Telescript University

January 2, 2019

„Telescript University“ was an early tutorial (at the General Magic premises) on how to program Telescript hold at least in May of 1994. I have a paper copy of the handouts of this event. As there is not so much material about Telescript out there, as I did not find a digital copy of this stuff in the Internet, and as a treat for the one other human interested in this sort of thing on christmas, I scanned the handouts. Here they are. Enjoy!

Title Version Date Content
Telescript-Language-Lessons DRAFT (0.x) June, 1993 Book that teaches Telescript to people with programming experience
TelescriptLanguageExcercises 1.1 8 August 1994 Short document on how to handle the exercises
Telescript Programming Telescript-Programming-part1 Telescript-Programming-part2 1.0c May 1994 The main content of the Telescript University slides: How to program Telescript
Programming-Demonstrations ? ? Short overview on Telescript program examples
HighTelescript 1.0c 24 June 1994 More formal, compact language description of Telescript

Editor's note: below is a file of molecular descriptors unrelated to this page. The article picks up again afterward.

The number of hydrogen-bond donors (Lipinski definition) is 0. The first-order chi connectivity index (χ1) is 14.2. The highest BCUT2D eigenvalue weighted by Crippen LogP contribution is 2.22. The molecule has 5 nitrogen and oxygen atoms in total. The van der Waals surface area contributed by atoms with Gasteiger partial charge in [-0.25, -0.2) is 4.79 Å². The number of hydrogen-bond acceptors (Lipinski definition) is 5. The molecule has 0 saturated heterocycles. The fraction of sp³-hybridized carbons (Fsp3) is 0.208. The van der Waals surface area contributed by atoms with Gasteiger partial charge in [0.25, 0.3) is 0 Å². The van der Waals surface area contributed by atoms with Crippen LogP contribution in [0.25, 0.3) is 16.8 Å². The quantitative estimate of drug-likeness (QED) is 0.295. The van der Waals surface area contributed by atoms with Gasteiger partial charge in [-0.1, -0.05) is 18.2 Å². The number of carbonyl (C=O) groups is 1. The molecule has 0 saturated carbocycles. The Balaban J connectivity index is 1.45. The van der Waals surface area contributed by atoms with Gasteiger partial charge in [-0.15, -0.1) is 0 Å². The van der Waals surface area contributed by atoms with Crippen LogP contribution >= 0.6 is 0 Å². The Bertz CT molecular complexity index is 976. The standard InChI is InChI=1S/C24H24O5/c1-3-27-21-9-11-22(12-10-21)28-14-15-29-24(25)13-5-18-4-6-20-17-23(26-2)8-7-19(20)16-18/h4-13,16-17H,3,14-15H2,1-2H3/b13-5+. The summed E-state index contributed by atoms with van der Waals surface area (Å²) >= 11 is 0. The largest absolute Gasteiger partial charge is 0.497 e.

ScriptsFromScratch ? ? One programming exercise task
ExamplePrograms ? 8/10/94 A bunch of example programs, partially referenced by above documents
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Everything Magic: The first app store?

December 23, 2018

When I presented my Magic Cap devices at the VCFB 2018 I heard from some people the claim that the Magic Cap devices had the first app store in the history. I never heard that claim before and decided to try to find out more about that.

It so happened that (looking through the material for the Telescript University seminar) I stumbled upon a small leaflet in the 1994 “AT&T PersonaLink Services” brochure that describes (unsurprisingly) the features of the short-lived AT&T service that provided email and other services to Magic Cap devices. One of these services was the “Market Square” service that was basically a platform for electronic shops that could be used by Magic Cap users.